So to get back to driving on snow, if you're driving in 2nd gear at 25 mph on snow, you're probably around 3k rpms. If you try to make a turn and you let off the gas to do it, you're going to cause the engine to slow the front tires. This uses some of your 'available' friction. Begin turning, and it'll use more. Try to turn too hard, and you're gonna slip.

The best method for driving where traction is an issue is to reduce the overall forces on your tires. Don't turn sharply, don't accelerate/decelerate quickly, and take your time getting places. Oh, and look out for the idiots who will slide right out in front of you because they were going to fast.

Also, don't try to stop using the hand brake. It's much different from using the pedal, and you can easily lock up your rear wheels.

Joeywhat 01-05-2013 02:39 PM

No, the best method is to use your head and keep it in an appropriate gear. If you're not sure what an appropriate gear is, leave it in drive, it'll do just fine.

dan50 01-05-2013 03:33 PM

Don't use engine braking at all in the snow. If traction is compromised I'm not sure the ABS system will intervene. Plus if you use the brakes too hard you can back off in an instant; not so with a downshift. Best just to leave the car in "D" when it's snowing, in my opinion at least.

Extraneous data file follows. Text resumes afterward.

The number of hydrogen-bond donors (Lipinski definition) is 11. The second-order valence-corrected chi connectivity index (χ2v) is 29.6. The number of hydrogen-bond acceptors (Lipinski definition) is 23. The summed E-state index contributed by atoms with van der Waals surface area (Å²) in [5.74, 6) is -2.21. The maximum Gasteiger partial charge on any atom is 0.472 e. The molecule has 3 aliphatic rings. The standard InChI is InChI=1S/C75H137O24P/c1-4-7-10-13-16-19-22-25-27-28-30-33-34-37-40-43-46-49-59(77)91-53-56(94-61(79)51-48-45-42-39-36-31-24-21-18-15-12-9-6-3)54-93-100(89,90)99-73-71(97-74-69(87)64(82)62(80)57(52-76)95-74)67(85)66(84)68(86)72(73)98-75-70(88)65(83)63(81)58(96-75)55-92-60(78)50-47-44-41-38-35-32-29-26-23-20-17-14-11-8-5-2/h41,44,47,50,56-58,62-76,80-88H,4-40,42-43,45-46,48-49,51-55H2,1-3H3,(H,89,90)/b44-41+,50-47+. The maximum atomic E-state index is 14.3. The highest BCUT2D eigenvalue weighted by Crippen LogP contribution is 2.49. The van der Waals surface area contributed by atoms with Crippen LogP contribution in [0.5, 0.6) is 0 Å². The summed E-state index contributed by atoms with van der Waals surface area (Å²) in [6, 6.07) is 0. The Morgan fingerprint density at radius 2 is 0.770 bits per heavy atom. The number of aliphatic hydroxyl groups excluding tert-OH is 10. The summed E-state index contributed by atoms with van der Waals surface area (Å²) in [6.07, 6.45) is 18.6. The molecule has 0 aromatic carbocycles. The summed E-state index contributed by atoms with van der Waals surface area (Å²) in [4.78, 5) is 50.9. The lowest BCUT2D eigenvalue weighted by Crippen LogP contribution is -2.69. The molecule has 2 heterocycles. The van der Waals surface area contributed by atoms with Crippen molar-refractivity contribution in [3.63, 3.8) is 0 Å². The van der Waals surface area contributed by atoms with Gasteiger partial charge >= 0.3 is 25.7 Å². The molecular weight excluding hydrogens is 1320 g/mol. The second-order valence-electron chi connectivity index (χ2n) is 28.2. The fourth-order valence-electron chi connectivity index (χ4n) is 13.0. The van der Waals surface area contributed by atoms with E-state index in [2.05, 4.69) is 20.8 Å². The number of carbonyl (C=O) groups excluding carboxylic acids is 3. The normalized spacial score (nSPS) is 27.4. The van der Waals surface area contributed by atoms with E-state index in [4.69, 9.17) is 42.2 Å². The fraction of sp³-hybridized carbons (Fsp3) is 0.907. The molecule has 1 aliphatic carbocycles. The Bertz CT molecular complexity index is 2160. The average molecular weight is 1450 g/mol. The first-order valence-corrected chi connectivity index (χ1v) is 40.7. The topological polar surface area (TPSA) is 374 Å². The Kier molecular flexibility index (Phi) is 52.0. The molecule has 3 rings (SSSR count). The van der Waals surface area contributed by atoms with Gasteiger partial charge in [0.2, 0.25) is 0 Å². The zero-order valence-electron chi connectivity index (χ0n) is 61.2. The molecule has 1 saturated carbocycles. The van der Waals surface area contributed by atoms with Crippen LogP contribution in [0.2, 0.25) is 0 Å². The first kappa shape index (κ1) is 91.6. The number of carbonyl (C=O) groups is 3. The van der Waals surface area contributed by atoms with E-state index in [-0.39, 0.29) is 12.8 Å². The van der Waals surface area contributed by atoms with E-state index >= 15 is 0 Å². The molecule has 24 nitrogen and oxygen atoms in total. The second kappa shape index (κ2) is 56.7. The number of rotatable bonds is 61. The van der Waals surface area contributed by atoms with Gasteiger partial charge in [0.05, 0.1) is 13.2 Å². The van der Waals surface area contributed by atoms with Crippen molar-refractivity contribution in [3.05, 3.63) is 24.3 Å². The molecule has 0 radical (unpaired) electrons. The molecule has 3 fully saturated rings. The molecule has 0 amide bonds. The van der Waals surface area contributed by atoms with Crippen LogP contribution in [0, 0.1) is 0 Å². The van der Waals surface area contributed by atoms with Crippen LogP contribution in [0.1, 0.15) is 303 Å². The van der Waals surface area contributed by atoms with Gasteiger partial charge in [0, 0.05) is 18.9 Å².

spiderpig 01-05-2013 06:12 PM

Thanks for the all the explanations - it's really appreciated. I'm not a "car" guy by any means. I'm an IT guy so I can tell you about all the systems and how they work, but car stuff is an enigma to me.

Going from my old car to my new I'm finding I have to retrain some of my driving habits. Like in snow I always put the car in lower gear on hills before. Also, my older car didn't have ABS so that's something new I have to get used to.

Follow up question with this...reading about the activetrac w/ESC it seems like if a wheel loses traction the system will brake on the other side to try to maintain control. Do you guys find this is helpful in snow conditions? It almost feels like where giving away some control to a computer.

dodgeguy 01-05-2013 08:18 PM

Quote:

Originally Posted by zehkaiser (Post 4526719)
I wouldn't keep it in a low gear all the time. Try to keep your RPMs as low as possible while doing anything in a low traction situation. Let me try to explain a little bit that will hopefully shine some light on suggested driving during poor conditions.